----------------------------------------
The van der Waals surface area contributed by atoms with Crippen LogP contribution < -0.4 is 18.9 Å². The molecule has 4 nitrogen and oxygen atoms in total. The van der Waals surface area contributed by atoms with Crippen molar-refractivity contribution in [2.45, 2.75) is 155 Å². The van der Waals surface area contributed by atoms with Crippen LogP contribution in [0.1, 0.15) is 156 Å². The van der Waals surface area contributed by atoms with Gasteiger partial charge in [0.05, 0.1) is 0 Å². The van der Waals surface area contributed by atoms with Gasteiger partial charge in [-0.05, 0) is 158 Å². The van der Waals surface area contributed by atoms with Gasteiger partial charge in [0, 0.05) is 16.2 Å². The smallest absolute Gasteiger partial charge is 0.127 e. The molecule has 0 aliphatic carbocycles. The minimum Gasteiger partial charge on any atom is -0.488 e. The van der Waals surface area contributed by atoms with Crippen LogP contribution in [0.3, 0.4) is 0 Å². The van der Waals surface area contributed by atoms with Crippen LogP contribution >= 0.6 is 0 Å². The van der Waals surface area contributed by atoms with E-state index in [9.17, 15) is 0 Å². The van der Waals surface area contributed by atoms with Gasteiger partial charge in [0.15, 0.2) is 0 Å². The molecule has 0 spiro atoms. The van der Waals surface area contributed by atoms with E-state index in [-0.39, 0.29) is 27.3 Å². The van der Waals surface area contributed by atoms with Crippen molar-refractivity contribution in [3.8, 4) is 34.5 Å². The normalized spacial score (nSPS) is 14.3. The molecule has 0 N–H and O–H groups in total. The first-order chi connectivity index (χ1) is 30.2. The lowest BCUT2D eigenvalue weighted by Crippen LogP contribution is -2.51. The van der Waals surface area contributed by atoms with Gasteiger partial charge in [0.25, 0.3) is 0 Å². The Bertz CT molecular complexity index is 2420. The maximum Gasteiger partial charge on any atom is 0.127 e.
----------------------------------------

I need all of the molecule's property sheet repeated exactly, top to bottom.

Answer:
The van der Waals surface area contributed by atoms with Crippen LogP contribution < -0.4 is 18.9 Å². The molecule has 4 nitrogen and oxygen atoms in total. The van der Waals surface area contributed by atoms with Crippen molar-refractivity contribution in [2.45, 2.75) is 155 Å². The van der Waals surface area contributed by atoms with Crippen LogP contribution in [0.1, 0.15) is 156 Å². The van der Waals surface area contributed by atoms with Gasteiger partial charge in [0.05, 0.1) is 0 Å². The van der Waals surface area contributed by atoms with Gasteiger partial charge in [-0.05, 0) is 158 Å². The van der Waals surface area contributed by atoms with Gasteiger partial charge in [0, 0.05) is 16.2 Å². The smallest absolute Gasteiger partial charge is 0.127 e. The molecule has 0 aliphatic carbocycles. The minimum Gasteiger partial charge on any atom is -0.488 e. The van der Waals surface area contributed by atoms with Crippen LogP contribution in [0.3, 0.4) is 0 Å². The van der Waals surface area contributed by atoms with Crippen LogP contribution >= 0.6 is 0 Å². The van der Waals surface area contributed by atoms with E-state index in [9.17, 15) is 0 Å². The van der Waals surface area contributed by atoms with Gasteiger partial charge in [0.15, 0.2) is 0 Å². The molecule has 0 spiro atoms. The van der Waals surface area contributed by atoms with E-state index in [-0.39, 0.29) is 27.3 Å². The van der Waals surface area contributed by atoms with Crippen molar-refractivity contribution in [3.8, 4) is 34.5 Å². The normalized spacial score (nSPS) is 14.3. The molecule has 0 N–H and O–H groups in total. The first-order chi connectivity index (χ1) is 30.2. The lowest BCUT2D eigenvalue weighted by Crippen LogP contribution is -2.51. The van der Waals surface area contributed by atoms with Gasteiger partial charge in [0.25, 0.3) is 0 Å². The Bertz CT molecular complexity index is 2420. The maximum Gasteiger partial charge on any atom is 0.127 e.